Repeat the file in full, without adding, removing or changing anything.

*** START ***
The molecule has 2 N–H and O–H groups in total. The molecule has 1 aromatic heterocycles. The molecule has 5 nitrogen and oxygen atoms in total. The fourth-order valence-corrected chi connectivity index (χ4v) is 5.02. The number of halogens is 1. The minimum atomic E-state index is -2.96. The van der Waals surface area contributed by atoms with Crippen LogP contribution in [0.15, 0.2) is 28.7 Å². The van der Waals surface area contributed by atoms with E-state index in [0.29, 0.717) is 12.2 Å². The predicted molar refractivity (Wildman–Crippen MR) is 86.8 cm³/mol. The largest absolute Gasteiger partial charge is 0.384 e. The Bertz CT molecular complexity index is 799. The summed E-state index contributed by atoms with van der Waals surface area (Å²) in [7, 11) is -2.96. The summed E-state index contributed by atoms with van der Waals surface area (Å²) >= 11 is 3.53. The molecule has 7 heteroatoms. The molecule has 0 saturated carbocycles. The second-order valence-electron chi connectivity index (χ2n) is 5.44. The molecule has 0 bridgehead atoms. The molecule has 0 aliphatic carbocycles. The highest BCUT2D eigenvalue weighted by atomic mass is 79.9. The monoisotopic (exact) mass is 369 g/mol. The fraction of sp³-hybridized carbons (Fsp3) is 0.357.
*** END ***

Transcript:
The molecule has 2 N–H and O–H groups in total. The molecule has 1 aromatic heterocycles. The molecule has 5 nitrogen and oxygen atoms in total. The fourth-order valence-corrected chi connectivity index (χ4v) is 5.02. The number of halogens is 1. The minimum atomic E-state index is -2.96. The van der Waals surface area contributed by atoms with Crippen LogP contribution in [0.15, 0.2) is 28.7 Å². The van der Waals surface area contributed by atoms with E-state index in [0.29, 0.717) is 12.2 Å². The predicted molar refractivity (Wildman–Crippen MR) is 86.8 cm³/mol. The largest absolute Gasteiger partial charge is 0.384 e. The Bertz CT molecular complexity index is 799. The summed E-state index contributed by atoms with van der Waals surface area (Å²) in [7, 11) is -2.96. The summed E-state index contributed by atoms with van der Waals surface area (Å²) >= 11 is 3.53. The molecule has 7 heteroatoms. The molecule has 0 saturated carbocycles. The second-order valence-electron chi connectivity index (χ2n) is 5.44. The molecule has 0 bridgehead atoms. The molecule has 0 aliphatic carbocycles. The highest BCUT2D eigenvalue weighted by atomic mass is 79.9. The monoisotopic (exact) mass is 369 g/mol. The fraction of sp³-hybridized carbons (Fsp3) is 0.357.